1. ITV Report

UK could do a 'reverse Greenland' to allow Scotland to remain in the EU

The UK could do a 'reverse Greenland' allowing Scotland to remain a member of the EU Credit: Reuters

Nicola Sturgeon has hailed a new 'reverse Greenland' proposal which could potentially allow England and Wales to withdraw from the EU and allow Scotland to remain a member.

Denmark-based academic Ulrik Pram Gad has suggested that the UK could look at Greenland's exit from the EU while the rest of the Kingdom of Denmark remained.

England and Wales, which voted to leave, could seek territorial exemption from the continuing UK member state, allowing Scotland, Northern Ireland and Gibraltar - all of whom voted to stay - to remain in the European bloc.

Mr Gad made this suggestion in an article for the London School of Economics, which Ms Sturgeon tweeted a link to, saying: "Interesting piece by a Denmark based academic - Could a 'reverse Greenland' arrangement keep Scotland in the EU?"

Mr Gad said in his article that this arrangement "might solve" the issue for the three regions which want to stay, but still leaves the problem of England and Wales' relationship with the EU and the single market.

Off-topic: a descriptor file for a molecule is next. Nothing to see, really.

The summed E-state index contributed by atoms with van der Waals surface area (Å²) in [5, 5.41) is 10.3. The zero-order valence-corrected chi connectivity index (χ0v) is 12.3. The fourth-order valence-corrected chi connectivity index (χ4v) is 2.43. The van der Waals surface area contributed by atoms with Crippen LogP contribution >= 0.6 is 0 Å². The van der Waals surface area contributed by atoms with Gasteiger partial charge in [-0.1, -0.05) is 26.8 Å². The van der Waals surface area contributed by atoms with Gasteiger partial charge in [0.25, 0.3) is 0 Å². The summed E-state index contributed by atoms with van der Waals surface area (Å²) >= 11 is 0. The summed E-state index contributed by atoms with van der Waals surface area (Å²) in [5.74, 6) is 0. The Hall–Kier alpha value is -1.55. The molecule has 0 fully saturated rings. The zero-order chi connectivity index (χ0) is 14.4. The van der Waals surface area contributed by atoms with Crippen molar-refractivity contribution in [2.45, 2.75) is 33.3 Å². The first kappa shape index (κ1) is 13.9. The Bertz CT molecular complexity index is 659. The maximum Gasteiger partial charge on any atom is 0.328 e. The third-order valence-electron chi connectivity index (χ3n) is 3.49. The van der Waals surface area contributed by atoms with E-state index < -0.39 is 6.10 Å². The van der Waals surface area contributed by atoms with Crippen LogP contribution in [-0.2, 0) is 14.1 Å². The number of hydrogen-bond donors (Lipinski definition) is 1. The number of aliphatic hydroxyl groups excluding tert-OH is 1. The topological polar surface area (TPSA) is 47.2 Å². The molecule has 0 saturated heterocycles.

The Brexit referendum results in England and Wales contrasted sharply with those in Scotland, Northern Ireland, and Gibraltar.

Taking these differences into account - and combining them with prospects of Scottish independence, renewed troubles in Northern Ireland, and potentially severe isolation in Gibraltar - the UK could refrain from activating Article 50.

Instead, negotiations could aim at a territorial exemption of England and Wales from UK membership.

The UK would still be a member state - voting rights reasonably reduced to match the population of Scotland and Northern Ireland.

Greenland's experience illustrates that it can be necessary to play games with a state's formal sovereignty in order to uphold it. Copenhagen seems to have learned that lesson - now the question is whether London will too.

– Ulrik Pram Gad